“I'm not saying it's right but it's part of football that you get people from opposing teams saying stuff.

“You need to be able to not allow it to derail you from your mission which for me was to make it as a footballer. It definitely gave me thick skin for when social media came about.”

The Manchester United legend has his own coping mechanisms: focusing on the positive comments, turning social media notifications off as well as opening up to family and friends.

He encouraged others to do the same.

Ferdinand continued: “The important part for children to understand is having a goal in life, whether that's to be a milkman or footballer, don't allow negative people to control your life and control your destiny.

“It’s down to you but within that you've got to talk. You have to talk if you have issues.

"No one gets to where they want to in life without some bumps in the road. The more you talk, the better you will navigate to your destination.


“People post looking for validation from people online. Try not to focus on the negatives.

“Whether you have ten followers or millions, our eyes always get drawn to the negative comments. The more you can train to eliminate and skate past those negative comments, the better.

“Reach out to friends and family or a senior position in your environment such as school or work place. People do genuinely want to help.

“For me, it's my wife. Sometimes I even talk to my kids about it which then helps them. Friends, people at the workplace. It comes up in conversation and a lot of it is not feeling alone.

“When you mention it, there's always someone who says, ‘I've had that as well’. Then you find out how they dealt with it and learn from other people’s experiences which is important.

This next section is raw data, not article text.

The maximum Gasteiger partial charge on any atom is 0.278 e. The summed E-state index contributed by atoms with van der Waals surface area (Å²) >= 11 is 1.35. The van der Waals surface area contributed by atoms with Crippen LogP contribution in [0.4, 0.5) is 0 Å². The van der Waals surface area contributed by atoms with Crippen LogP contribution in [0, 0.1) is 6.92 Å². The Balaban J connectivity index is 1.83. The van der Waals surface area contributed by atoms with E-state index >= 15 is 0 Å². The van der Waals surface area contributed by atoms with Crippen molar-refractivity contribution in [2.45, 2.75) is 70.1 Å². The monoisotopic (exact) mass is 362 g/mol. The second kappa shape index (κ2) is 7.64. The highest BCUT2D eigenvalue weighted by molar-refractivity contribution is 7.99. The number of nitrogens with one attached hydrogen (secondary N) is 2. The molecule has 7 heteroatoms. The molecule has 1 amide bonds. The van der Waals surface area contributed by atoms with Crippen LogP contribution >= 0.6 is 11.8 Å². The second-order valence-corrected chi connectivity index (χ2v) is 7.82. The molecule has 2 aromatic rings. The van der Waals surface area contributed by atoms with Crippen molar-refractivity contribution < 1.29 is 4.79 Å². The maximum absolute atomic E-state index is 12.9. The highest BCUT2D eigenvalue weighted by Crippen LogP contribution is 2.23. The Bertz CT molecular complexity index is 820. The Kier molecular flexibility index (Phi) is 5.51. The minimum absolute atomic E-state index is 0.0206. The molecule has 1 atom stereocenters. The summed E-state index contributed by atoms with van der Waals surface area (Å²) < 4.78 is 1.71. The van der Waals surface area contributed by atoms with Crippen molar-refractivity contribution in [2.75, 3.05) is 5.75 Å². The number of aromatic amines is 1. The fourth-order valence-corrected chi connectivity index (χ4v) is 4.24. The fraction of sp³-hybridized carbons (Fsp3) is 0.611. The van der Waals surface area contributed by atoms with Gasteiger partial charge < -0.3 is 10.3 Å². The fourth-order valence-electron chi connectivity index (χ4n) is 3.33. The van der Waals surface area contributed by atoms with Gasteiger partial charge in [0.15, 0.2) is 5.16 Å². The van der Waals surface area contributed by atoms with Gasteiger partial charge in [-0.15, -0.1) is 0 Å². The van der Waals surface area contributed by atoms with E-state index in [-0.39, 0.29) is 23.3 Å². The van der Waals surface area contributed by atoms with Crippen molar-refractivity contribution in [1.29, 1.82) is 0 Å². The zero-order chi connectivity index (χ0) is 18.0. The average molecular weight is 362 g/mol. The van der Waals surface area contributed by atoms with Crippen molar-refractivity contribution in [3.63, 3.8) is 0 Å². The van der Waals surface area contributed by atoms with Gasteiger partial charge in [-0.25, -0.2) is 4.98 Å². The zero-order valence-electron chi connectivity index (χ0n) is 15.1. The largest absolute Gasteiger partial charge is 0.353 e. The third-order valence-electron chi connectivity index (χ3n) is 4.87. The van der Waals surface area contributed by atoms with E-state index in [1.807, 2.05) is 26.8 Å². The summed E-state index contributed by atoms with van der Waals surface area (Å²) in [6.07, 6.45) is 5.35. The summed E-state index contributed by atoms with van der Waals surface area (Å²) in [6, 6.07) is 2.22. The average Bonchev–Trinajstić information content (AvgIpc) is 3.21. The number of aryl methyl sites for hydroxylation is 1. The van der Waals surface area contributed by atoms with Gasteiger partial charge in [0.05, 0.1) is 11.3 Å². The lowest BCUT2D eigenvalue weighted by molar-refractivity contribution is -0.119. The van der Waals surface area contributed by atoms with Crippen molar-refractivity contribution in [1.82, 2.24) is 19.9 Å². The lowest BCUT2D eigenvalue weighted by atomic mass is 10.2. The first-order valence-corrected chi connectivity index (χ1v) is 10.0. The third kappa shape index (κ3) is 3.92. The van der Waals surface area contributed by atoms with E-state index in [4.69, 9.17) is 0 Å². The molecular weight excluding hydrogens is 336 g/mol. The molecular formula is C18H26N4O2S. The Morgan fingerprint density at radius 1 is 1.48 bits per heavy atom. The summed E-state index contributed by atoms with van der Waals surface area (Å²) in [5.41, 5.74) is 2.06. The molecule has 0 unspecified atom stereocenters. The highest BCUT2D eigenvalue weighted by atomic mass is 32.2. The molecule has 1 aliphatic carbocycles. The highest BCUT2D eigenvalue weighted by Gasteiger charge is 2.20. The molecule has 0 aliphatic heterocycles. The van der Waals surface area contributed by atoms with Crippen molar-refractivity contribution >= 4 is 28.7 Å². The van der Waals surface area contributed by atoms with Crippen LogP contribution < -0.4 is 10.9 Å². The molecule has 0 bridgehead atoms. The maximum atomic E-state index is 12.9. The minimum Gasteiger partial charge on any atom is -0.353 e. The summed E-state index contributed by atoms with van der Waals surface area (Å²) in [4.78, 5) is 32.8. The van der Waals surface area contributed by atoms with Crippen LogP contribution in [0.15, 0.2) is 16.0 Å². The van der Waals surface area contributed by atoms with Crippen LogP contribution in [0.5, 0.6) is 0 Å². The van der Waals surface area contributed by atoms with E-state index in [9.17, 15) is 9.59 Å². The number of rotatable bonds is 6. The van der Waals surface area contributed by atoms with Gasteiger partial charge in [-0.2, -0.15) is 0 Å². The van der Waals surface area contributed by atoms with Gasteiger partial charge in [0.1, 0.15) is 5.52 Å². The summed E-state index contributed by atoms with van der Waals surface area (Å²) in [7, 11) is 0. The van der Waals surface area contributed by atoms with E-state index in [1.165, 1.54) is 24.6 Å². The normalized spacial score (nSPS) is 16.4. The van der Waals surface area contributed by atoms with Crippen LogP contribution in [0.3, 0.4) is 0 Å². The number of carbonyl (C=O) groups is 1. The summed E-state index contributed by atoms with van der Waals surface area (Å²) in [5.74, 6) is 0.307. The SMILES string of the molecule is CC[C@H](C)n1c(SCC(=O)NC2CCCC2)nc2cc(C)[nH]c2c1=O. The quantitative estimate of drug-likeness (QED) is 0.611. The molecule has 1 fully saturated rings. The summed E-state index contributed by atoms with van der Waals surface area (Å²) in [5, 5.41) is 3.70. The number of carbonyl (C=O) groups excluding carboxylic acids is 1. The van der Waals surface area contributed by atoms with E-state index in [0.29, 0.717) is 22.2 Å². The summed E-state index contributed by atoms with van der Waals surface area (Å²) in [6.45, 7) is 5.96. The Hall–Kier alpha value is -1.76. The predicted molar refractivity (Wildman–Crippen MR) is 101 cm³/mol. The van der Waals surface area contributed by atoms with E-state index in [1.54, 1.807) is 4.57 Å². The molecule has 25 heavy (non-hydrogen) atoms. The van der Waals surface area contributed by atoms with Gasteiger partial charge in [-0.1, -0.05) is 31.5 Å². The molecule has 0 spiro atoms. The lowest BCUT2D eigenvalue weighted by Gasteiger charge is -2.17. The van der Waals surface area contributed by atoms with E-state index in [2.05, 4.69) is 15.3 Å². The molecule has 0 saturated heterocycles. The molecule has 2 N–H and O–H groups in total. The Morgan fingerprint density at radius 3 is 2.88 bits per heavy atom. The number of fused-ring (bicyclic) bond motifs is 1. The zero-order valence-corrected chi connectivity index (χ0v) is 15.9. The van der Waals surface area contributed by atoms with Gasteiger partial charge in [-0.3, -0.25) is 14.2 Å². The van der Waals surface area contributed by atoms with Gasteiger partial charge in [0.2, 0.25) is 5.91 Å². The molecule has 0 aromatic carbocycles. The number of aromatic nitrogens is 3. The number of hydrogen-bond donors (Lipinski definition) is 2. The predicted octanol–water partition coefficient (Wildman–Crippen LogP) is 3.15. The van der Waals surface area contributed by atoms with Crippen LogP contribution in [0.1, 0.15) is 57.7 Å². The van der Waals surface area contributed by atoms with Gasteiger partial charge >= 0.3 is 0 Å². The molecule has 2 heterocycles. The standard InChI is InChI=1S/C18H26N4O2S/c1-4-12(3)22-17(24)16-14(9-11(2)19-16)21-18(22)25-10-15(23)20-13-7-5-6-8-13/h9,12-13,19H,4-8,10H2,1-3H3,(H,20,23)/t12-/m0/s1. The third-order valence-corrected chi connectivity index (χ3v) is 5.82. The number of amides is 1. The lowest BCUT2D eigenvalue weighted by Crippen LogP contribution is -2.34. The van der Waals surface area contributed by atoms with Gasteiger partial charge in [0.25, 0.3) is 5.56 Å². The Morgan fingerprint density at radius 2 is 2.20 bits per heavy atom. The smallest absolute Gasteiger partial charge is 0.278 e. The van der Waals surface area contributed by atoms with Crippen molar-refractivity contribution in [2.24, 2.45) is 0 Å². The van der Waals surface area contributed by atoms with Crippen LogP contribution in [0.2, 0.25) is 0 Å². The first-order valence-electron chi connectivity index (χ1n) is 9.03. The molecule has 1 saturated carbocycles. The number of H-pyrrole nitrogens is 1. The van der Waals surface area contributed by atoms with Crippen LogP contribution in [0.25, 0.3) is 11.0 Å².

“People get bogged down by negativity and hate on the internet but the moment you talk, there is a lightness that comes over your body, you feel lighter, more relieved and able to get on with your day, week, month, year so much easier.”

The reality of abuse hit home for Ferdinand once again covering Wolves vs United for BT Sport in May when he was targeted by a fan performing a monkey gesture.

The man was arrested and bailed by West Midlands Police.

It was, naturally, a tough day for the pundit.

He concluded: “Wolves was very difficult. We thought, ‘Wow everyone back in the stadium, we can have some fun,’ and then someone ruins it with their ignorant nature and their lack of education.

“The club, police and BT all acted very well in the situation.

“Things like that need to be highlighted and consequences need to be there.

“That is part of the problem: people make stupid comments and don't think about the people they are saying it to and there are no consequences.

“There is no education for these people so they will continue doing it – without the education, these people don't change.”

  • BT’s Hope United Pledge will allow you to show your support for the fight against online hate this summer. Visit bt.com/hopeunited to find out more and share the Hope United Pledge on social media. Together we can beat online hate.